BY SHARON MARTIN
The United States has never been kind to all its citizens. The natives of this continent weren’t even granted citizenship, the right to vote, to have a say in governance, until the 1920s. Yes, that includes the heroic Choctaw code talkers of World War I.
Slaves were actual property with fewer rights than my dog has now. I can be charged with cruelty to animals, but slave owners had no such constraints. Ownership gave one the right of rape, beatings, and murder, the right to sell a woman’s child from her arms.
As part of the privileged [white, landowning] class, I didn’t appreciate how fragile a human’s rights could be until I got out into the wider world, had a chance to see how other people live. A good many of my fellow citizens haven’t had their eyes opened yet. Or perhaps they really do believe the lie that God gave this land to the conquerors.
Conquerors are merely thieves. I can claim that at least my Quaker ancestors purchased their land from the original inhabitants, but I’m not sure they even had the right to do that. What grants us the right to be born and to die, to live where we are or migrate to another place?
Animals have always fought for territory. Bulls have fought for the right to mate. Animals with few or no predators can wipe out native populations.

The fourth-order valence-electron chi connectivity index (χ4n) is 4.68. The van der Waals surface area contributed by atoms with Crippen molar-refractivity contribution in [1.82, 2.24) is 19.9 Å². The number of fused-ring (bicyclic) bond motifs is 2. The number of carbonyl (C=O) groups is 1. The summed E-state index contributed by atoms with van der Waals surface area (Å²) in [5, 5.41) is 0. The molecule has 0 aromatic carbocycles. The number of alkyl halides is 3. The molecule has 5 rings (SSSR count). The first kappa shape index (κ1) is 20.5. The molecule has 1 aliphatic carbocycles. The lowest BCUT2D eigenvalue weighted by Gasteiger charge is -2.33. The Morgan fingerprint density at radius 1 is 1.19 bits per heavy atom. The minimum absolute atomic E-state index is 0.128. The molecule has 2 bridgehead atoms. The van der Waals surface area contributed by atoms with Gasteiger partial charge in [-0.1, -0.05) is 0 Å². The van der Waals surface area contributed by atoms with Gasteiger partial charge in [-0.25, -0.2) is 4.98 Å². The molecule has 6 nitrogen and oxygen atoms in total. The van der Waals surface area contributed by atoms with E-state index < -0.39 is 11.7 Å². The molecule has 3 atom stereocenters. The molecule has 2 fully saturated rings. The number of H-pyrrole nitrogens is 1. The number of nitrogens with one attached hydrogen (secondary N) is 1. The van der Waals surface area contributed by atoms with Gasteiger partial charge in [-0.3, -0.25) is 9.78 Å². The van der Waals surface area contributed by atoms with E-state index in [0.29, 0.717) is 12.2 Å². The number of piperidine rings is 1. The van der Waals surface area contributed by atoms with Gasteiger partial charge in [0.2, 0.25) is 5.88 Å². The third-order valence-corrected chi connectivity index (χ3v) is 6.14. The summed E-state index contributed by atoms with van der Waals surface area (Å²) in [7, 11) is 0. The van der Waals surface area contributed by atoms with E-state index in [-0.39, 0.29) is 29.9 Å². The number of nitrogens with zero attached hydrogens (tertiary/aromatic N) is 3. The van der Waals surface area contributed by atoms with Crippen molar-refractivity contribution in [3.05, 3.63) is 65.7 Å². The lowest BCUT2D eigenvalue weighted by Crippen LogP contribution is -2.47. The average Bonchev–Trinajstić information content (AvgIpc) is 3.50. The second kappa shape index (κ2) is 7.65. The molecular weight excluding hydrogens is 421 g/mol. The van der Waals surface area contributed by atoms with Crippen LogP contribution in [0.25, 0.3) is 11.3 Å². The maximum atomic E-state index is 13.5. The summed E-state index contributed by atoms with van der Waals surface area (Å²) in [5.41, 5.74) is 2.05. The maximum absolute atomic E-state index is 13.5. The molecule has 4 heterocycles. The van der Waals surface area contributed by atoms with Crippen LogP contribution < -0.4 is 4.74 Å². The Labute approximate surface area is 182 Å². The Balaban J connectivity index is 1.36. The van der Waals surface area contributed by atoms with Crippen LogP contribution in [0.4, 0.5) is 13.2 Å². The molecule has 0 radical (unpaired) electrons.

Humans are animals. We try to claim special status, but right now I’m seeing an especially dangerous breed on the loose in this country, and I’m afraid.
If you aren’t afraid of this administration, of the income-inequality-widening policies of the GOP, of nationalism, of the way refugees are treated as something less than human, it is either because you have purposefully made yourself blind, choosing to see what you want to see, or you are choosing to not look at all.
When people are struggling day to day just to survive, they have little time for philosophy and politics. They see no meaning in their vote. But educating ourselves and voting is the only sane weapon we have right now.
How do we get out the vote? How do we educate people to vote in their own best interest? What can we do to save this country, to be as high-minded as we like to tell ourselves we are?
– Sharon Martin lives in Oilton, OK and is a regular contributor to The Oklahoma Observer. Her latest book, Not A Prodigal, is available through Barnes and Noble. Her recent children’s book, Froggy Bottom Blues, can be purchased in hardcover or paperback from Doodle and Peck Publishingand in paperback from Amazon.